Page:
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Interlude… – In Scientio, Veritas


Hello there! Did y’all miss me?

Belatedly, to whomever is reading this post, I wish a happy and healthy 2013, hopefully filled with peace, reason and sanity. The inestimable Khalil, our kind and ever-watchful community manager, asked after my health today, and it made me realize that I have been sorta kinda neglecting Scilogs for a while. Not that there is a great deal of interest evinced in whatever I write anyway, but blogging about science-related stuff at Scilogs is one of my more pleasurable activities. But of late, I have been languishing in a modicum of funk, and haven’t been able to find any lasting interest in professional topics. There is a reason for that, though. Allow me to explain.

My science-related interests are blogged at Scilogs (formerly, the Nature Network blogs), but I have another blog, a personal one, in which from time to time I write about things that flit through my mind – about life, society, people and stuff. I have used that blog to express my anguish about certain things happening in real life around me. Very few people actually read that blog, too (which is perhaps a testament to a certain lack of writing abilities in me), but it has given me a channel to vent.

And since the beginning of December last year, there has been a lot to vent about, and consequently, I have been writing in that blog of mine – in preference to Scilogs. Those who have followed events of recent past in India would perhaps know what I am talking about. I have been outside India for 11 years now, living and working in the US. But that has not diminished the emotional ties that I have with the country of my birth, my growing up and my education, the country where I still have family and countless friends. That is the reason why incidents happening in India still affect me, deeply.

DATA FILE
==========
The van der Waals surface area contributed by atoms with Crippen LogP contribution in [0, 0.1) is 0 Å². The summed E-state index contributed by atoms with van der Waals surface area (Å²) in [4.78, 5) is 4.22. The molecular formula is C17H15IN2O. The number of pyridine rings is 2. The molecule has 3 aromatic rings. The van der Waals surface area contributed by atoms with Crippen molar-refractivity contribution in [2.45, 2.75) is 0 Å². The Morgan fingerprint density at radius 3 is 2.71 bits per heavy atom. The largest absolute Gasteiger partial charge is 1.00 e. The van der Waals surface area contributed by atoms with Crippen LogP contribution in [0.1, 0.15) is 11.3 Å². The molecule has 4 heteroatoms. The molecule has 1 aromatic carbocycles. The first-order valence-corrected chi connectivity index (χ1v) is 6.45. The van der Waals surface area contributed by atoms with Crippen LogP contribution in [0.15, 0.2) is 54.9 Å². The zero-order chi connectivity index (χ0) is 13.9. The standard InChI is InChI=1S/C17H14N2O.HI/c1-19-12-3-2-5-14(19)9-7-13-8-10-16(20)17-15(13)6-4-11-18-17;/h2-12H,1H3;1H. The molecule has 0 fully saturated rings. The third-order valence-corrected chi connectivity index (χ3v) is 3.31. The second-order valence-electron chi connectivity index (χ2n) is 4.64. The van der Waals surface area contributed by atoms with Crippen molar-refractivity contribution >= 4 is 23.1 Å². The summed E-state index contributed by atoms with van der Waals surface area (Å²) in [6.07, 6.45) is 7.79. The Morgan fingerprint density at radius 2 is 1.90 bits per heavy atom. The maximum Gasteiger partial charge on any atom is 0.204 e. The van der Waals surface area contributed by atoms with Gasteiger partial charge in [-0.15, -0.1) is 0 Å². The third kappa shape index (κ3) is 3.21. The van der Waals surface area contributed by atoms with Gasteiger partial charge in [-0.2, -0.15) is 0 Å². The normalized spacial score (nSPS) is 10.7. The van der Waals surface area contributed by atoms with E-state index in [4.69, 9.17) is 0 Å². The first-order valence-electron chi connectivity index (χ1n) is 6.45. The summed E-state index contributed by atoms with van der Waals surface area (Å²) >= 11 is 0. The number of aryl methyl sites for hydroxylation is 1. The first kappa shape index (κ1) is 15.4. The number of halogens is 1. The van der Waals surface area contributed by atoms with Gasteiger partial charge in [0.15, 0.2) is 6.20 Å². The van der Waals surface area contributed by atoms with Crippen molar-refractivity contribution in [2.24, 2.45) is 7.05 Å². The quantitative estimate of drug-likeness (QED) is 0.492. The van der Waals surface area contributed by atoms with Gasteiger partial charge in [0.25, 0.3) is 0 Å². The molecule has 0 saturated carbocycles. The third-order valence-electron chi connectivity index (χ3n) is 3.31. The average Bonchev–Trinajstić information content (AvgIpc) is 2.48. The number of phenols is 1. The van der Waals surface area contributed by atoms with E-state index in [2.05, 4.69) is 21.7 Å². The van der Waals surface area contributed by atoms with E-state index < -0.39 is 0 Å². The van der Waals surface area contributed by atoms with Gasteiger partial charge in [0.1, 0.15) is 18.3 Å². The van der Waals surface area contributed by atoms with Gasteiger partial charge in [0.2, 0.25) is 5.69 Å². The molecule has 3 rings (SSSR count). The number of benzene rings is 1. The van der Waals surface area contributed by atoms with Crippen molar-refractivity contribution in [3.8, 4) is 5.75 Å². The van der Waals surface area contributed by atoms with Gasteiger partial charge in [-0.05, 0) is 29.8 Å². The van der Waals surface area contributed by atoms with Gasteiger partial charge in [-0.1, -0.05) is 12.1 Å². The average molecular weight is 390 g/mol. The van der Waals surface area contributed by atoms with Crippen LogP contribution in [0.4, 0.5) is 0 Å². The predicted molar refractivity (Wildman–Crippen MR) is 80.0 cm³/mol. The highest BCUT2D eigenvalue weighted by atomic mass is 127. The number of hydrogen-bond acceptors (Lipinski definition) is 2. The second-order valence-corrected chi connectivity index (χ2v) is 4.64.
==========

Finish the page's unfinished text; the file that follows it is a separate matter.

Don’t get me wrong. I am not some sensitive flower wilting at the mere mention of unpleasantness. I have been known to be severely critical of, but otherwise unfazed by, the religion-inspired idiocy that goes around in much of India’s public spheres. I have been surprised, shocked, devastated at news of terrorist attacks or natural disasters, fearing for the safety of my family, friends and their families and friends. I have been deeply concerned about the state of science and education, and the current economic crisis in that country. But very few events of any magnitude have affected me at a visceral level, as did the spate of news from India about continuous – and unrelenting – occurrence of rape and other forms of sexual violence against women in contemporary India.

The Indian society is mired in patriarchal traditions and customs, which are ably bolstered by religions of various hues. One may be hard put to find any particular custom which doesn’t have the sanction of a corresponding religious tradition. All the spheres of societal life are intricately associated with religion. Which is perhaps why, on any matter of local, social or national importance, religious leaders, as well as self-appointed guardians of public morality – who often fall back upon quasi-religious justifications for their actions – feel impelled to comment publicly, and their utterances are faithfully lapped up by their followers.